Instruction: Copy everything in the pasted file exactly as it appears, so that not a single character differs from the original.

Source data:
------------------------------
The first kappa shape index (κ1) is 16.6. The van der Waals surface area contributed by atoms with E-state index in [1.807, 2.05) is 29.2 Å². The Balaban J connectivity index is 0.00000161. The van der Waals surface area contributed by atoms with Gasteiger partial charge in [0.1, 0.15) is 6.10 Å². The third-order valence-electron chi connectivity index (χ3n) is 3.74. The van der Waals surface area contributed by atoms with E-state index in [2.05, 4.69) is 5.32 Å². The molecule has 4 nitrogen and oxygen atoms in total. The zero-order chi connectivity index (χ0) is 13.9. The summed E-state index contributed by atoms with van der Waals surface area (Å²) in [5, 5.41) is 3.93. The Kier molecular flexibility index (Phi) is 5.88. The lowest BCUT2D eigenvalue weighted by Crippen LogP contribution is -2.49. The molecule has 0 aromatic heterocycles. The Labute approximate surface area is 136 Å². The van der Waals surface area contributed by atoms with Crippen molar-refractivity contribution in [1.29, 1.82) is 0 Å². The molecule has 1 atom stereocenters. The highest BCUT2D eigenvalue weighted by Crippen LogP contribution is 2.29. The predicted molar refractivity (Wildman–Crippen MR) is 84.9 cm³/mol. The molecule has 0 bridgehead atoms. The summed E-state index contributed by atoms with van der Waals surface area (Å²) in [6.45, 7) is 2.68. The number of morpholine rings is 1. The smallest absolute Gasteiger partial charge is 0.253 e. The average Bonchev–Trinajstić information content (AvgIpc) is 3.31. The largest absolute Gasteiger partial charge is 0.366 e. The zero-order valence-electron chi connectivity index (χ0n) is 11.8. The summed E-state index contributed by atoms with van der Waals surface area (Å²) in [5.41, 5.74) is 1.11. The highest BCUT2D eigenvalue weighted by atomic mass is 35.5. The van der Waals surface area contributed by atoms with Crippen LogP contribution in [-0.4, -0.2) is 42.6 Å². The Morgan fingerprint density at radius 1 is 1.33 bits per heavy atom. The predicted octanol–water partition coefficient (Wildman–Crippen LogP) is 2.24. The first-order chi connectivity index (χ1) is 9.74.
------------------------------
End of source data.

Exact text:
The first kappa shape index (κ1) is 16.6. The van der Waals surface area contributed by atoms with E-state index in [1.807, 2.05) is 29.2 Å². The Balaban J connectivity index is 0.00000161. The van der Waals surface area contributed by atoms with Gasteiger partial charge in [0.1, 0.15) is 6.10 Å². The third-order valence-electron chi connectivity index (χ3n) is 3.74. The van der Waals surface area contributed by atoms with E-state index in [2.05, 4.69) is 5.32 Å². The molecule has 4 nitrogen and oxygen atoms in total. The zero-order chi connectivity index (χ0) is 13.9. The summed E-state index contributed by atoms with van der Waals surface area (Å²) in [5, 5.41) is 3.93. The Kier molecular flexibility index (Phi) is 5.88. The lowest BCUT2D eigenvalue weighted by Crippen LogP contribution is -2.49. The molecule has 0 aromatic heterocycles. The Labute approximate surface area is 136 Å². The van der Waals surface area contributed by atoms with Crippen molar-refractivity contribution in [1.29, 1.82) is 0 Å². The molecule has 1 atom stereocenters. The highest BCUT2D eigenvalue weighted by Crippen LogP contribution is 2.29. The predicted molar refractivity (Wildman–Crippen MR) is 84.9 cm³/mol. The molecule has 0 bridgehead atoms. The summed E-state index contributed by atoms with van der Waals surface area (Å²) in [6.45, 7) is 2.68. The number of morpholine rings is 1. The smallest absolute Gasteiger partial charge is 0.253 e. The average Bonchev–Trinajstić information content (AvgIpc) is 3.31. The largest absolute Gasteiger partial charge is 0.366 e. The zero-order valence-electron chi connectivity index (χ0n) is 11.8. The summed E-state index contributed by atoms with van der Waals surface area (Å²) in [5.41, 5.74) is 1.11. The highest BCUT2D eigenvalue weighted by atomic mass is 35.5. The van der Waals surface area contributed by atoms with Crippen LogP contribution in [-0.4, -0.2) is 42.6 Å². The Morgan fingerprint density at radius 1 is 1.33 bits per heavy atom. The predicted octanol–water partition coefficient (Wildman–Crippen LogP) is 2.24. The first-order chi connectivity index (χ1) is 9.74.